Legacy software solutions come up short

Data management has become a critical component of day-to-day operations for regulated firms, but collecting, validating, standardizing, and integrating different types of data is a technologically challenging task. Many regulated financial companies rely on processes that simply collect these pieces of information and dump them into large drives. While these legacy software applications were among the best options commercially available a few years ago, key limitations have emerged that are causing many firms to look for other solutions.

Those solutions have proven functional in flagging and recording information required by applicable regulations. However, these software applications isolate different types of digital data – voice, text, and graphic data in its various forms – and store it separately. This archived data is often difficult to access and analyze after it is collected, and as a result created a huge load of data silos.

New communications channels emerging daily

People are constantly looking for better ways to connect with each other, and tech companies are innovating new ways to meet these needs every day. New communications technologies are allowing financial firms to connect both internally and with their clients in increasingly effective ways, which has improved quality of service. However, the new communications channels emerging every day are raising new challenges for regulatory compliance. Compliant communications monitoring systems must extend beyond phone and email systems to include social media platforms, teleconferencing software, and communications sent via instant messaging.

Modern financial institutions are responsive to their employee’s and clients’ needs. Traders are communicating using new smartphone apps and web platforms in order to improve customer experience. However, the increasing breadth and variety of data collected in the course of regular electronic communications surveillance is raising technical challenges for large financial firms. Compliance is becoming more difficult for firms as they embrace new electronic communications channels, and in today’s challenging regulatory environment this added complexity can have a real impact on a firm’s bottom line.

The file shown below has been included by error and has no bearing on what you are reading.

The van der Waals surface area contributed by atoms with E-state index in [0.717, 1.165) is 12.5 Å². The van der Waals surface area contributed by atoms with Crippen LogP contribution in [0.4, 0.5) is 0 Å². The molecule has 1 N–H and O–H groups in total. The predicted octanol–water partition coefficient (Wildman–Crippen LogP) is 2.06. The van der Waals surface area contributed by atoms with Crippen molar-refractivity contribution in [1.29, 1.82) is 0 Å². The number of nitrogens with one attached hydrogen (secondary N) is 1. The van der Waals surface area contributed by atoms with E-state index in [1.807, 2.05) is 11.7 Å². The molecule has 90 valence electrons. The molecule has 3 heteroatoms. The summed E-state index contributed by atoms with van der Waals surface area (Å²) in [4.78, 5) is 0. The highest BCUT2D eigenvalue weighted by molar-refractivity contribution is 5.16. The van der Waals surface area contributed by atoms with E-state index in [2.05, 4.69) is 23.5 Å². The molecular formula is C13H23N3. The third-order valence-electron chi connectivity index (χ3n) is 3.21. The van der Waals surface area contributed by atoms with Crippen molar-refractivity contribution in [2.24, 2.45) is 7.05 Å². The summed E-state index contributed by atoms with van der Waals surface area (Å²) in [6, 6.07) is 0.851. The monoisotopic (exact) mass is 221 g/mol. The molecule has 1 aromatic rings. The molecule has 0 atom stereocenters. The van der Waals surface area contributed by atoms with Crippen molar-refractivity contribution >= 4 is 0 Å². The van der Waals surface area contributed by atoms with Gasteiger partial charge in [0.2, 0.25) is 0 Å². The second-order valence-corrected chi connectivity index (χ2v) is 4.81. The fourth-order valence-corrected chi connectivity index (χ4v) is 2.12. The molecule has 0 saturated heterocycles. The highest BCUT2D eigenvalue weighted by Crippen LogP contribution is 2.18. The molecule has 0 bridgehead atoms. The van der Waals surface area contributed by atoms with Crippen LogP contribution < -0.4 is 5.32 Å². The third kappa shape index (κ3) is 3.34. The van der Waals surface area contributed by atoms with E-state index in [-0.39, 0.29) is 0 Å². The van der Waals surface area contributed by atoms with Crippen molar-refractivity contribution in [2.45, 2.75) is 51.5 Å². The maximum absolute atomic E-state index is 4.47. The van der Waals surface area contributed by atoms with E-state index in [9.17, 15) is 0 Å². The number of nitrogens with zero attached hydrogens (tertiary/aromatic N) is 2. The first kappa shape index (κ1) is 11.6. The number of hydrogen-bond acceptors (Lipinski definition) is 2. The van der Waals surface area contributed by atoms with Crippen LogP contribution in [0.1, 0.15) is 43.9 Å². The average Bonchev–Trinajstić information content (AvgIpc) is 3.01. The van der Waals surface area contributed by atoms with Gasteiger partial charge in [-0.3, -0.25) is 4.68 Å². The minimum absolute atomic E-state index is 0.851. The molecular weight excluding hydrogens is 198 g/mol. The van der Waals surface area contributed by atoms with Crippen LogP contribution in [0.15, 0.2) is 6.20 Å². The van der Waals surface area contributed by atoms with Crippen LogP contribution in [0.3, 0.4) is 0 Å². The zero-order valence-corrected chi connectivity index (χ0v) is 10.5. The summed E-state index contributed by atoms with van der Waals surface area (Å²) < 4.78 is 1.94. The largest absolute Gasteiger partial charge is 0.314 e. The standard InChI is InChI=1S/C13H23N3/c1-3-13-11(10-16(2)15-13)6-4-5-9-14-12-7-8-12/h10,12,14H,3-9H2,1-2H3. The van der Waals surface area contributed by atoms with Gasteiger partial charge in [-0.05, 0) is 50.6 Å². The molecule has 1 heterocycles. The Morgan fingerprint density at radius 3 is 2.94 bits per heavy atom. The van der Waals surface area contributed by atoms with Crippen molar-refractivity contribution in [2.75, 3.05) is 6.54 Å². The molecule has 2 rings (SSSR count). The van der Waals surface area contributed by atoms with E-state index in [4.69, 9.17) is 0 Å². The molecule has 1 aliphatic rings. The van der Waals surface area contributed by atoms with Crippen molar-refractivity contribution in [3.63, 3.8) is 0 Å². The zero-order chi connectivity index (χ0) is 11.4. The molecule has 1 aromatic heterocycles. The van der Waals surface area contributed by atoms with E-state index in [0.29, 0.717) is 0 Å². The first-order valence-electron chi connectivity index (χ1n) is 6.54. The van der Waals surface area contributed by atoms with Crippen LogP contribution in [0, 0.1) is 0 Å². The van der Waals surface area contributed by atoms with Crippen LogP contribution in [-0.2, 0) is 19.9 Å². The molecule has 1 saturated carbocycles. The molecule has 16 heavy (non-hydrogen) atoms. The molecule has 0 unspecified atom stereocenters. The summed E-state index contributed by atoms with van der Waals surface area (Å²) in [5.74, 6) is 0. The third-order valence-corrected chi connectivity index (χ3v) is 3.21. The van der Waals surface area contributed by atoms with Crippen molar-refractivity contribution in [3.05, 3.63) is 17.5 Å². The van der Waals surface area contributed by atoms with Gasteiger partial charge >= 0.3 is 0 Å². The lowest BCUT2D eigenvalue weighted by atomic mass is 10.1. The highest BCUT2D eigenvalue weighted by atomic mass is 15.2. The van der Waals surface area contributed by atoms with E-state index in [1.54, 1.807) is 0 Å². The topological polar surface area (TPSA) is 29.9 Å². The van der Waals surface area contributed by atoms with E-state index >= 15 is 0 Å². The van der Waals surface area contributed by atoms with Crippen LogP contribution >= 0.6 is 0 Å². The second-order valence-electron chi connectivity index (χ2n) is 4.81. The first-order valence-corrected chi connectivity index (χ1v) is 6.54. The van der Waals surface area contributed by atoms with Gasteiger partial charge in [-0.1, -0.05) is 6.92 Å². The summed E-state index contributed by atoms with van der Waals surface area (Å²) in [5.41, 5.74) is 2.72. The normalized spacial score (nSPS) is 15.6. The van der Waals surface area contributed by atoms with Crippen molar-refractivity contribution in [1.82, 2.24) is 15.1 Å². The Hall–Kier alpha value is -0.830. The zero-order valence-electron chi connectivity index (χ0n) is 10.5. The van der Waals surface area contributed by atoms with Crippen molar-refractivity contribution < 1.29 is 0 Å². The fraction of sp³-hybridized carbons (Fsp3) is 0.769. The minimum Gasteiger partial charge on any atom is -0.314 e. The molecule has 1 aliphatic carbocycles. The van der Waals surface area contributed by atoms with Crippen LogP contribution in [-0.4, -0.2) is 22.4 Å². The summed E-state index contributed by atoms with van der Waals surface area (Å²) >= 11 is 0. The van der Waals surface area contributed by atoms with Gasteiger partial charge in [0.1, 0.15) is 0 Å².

New eComms channels emerging daily

Increasing regulatory complexity affects e-communication

After the financial crisis of 2008, regulators passed a suite of new rules aimed at preventing fraud and other improper financial practices. These regulations cast a wide net, requiring financial services companies to collect and store countless pieces of customer and transaction-related data. However, the collection of such copious amounts of personal and financial data also raises increasingly significant privacy concerns.

Digital privacy is a growing policy initiative across the United States and Europe. The General Data Protection Regulation (GDPR), a major piece of EU legislation that came into effect in May 2018, requires regulated companies to protect the personal data they are required to collect. The Regulation’s extensive consent and privacy protection requirements are making it harder and harder for financial firms to manage electronic communications in an effective and compliant manner.

Financial services are growing increasingly digitized by the day. Trade-related and customer data collection policies initiated by regulators nearly a decade ago have proven effective in boosting transparency and fairness in financial markets. However, as financial firms manage a growing number of electronic communications in various forms, compliance officers are finding it more and more difficult to ensure that all regulated communications are monitored effectively. Further, even if all required electronic communications are captured and stored in compliance with applicable regulations, current software applications standard in the financial services industry make it difficult to connect related pieces of data.

Connecting and analyzing different types of electronic communications can provide the type of insight and analysis modern financial firms need to compete in today’s financial services markets. The regulatory and technological challenges facing today’s regulated financial services company demand innovative solutions.

This is where AI-based solutions will prevail.